Bipolar (or major depressive) episode denial – Wanting to be stable

moodchart example

The topic of this post is not denial of a bipolar or major depressive disorder diagnosis, though that is extremely common, it is rather when you accept your diagnosis, but don’t want to accept that you’re in an episode.   Continue reading

Dancing in the skies to dancing on the keyboard

dancing on keyboard

I have written almost 200 blog posts since the end of February 2017. Of those blog posts, 20 (10%) include a reference to my love and history of dancing. This love seemed to be born in me, and nurtured throughout my youth. Even as I get older, if I’m not dancing on the floor to music, my mind is dancing to the music I create with words. That dance performance can be spied through the brisk movements of my hands as they quickly move upon my keyboard.   Continue reading

I just want to go home, but I’m already home

home seclusion

I remember being at work, or somewhere else, and thinking over and over again that “I just want to go home.” The hours seemed like days. I’d watch the clock, and it would seem to have stopped. Two minutes before I was officially to be set free, I’d run around the corner and make an escape. I knew that those last two minutes would just kill me, so I had to make the run for it while I could still breathe.  Continue reading

Obsessive or maladaptive daydreaming easing back into grounded creative thinking

daydreaming

When I was about 20 years old, I had fallen into a deep depression. I was a junior in college at the time. I ended up having to drop two of my classes, taking me down to the minimum 12 credits needed in order to stay in campus housing. I could hardly even handle the 12 credits. I missed several class meetings, but did manage to go when exams were held. I’d spend most of the days in my bed ruminating about death, and my lack of ability to cope with life. Hours flew by quickly; I’d sleep 12 or more hours, and wake up again to resume ruminating.  Continue reading

Bipolar and Energy Levels

I’ve been struggling to write in my blog lately, and haven’t been able to read as many other bloggers’ posts as I’d like. I’m sorry! Initially, the struggle had to do with my inability to concentrate due to various levels of bipolar mania (high energy). Now I just plain don’t have sufficient energy. Continue reading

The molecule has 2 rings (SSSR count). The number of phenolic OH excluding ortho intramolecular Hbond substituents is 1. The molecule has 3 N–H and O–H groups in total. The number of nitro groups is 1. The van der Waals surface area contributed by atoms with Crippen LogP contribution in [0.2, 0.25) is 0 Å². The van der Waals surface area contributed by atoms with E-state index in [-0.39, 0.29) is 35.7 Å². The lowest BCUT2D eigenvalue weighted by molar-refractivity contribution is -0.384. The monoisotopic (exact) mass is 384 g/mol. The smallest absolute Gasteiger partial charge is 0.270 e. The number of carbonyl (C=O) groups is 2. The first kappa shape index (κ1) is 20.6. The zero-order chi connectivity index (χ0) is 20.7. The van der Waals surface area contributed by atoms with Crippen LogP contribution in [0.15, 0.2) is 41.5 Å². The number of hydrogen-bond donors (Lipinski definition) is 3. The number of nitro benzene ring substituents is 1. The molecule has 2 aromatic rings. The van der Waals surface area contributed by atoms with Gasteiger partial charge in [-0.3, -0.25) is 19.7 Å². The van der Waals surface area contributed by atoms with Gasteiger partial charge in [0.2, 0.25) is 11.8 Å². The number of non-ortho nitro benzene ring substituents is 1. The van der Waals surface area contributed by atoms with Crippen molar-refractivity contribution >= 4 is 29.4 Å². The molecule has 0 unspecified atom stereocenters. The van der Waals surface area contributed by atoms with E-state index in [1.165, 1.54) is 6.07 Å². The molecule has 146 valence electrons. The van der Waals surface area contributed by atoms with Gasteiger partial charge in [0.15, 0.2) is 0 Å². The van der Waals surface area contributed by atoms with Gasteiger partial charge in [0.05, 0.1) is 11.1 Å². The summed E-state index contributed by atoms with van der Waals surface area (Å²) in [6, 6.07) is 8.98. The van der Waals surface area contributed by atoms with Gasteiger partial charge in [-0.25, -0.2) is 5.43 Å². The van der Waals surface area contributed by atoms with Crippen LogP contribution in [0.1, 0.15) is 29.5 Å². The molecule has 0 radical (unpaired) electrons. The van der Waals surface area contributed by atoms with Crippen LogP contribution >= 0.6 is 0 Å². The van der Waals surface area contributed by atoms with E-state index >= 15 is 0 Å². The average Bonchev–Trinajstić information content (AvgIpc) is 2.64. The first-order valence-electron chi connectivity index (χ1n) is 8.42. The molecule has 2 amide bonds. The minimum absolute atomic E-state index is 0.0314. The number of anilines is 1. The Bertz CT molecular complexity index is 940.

Sensory overload

curtains drawn

I am feeling far from sunny today. Grief fills my heart, mind and soul and everything around me looks grey and decaying. Even with my bedroom light turned on I feel overwhelmed. I shut my curtains for relief. It’s almost as if I have a migraine, but there is no headache, per se. No, my head doesn’t ache, but a great weight is bearing down on it, causing dullness in thinking, strain, and utter fatigue. Continue reading

Childhood interrupted (Part 1 of 2)

ballet dancer 1

This is the first part of a two part series describing my first depression and mania of my life. It is a first draft for one of the chapters in my working memoir. For other stories in my memoir, please see my posts in my “Story series” category.

Continue reading

Long-term uniform mild mood disruption is not good enough. Or is it?

moodchart

People who experience mood disorders, like unipolar depression and bipolar disorder, are most intensely monitored when severe mood disruptions are occurring, such as moderate-severe depression, moderate to severe mania, or episodes with mixed features. Also of deep concern are labile moods where the afflicted quickly cycle between various mood states. In the case of bipolar disorder, this would mean mood fluctuations between depression, hypomania/mania or mixed states within short periods of time (i.e. hours, days or weeks). But what happens in many of these peoples’ treatments when the mood state is uniform/level, but not severe, and yet not completely considered stable either? Continue reading

Messages to help people survive suicidal thinking

desperate-2293377__340

Mental Health Daily’s Mental Health Blog gathered 10 powerful quotes and sayings aimed at suicide prevention. Since we are nearing the end of Mental Health Awareness month (May), I thought I’d share these quotes and sayings with you. The above-mentioned blog post provides some helpful comments after each quote. Consider visiting it. I thought they were very helpful, and were a quick read. Continue reading

My 1st through 10th painful psychiatric incarcerations (Part 4 of 4)

depression falling down

Please consider reading Part 1, Part 2, and Part 3 of this four part post series before continuing with this post.

***Some content in this post may be disturbing or triggering. This post primarily focuses on a major depressive episode of Bipolar disorder type 1***

At the end of Part 3 of this post series, I had attended my eighth out of 10 hospitalizations for mania and/or mania with mixed features, and was again in an Intensive Outpatient Program (IOP). The remaining major depressive episode eased briefly. I had improved sufficiently enough to return back to work part-time and resume care under my private psychiatrist, Dr. Ripley.

Only two months later, the depressive episode worsened to severe, but there were no hints of mania involved. Continue reading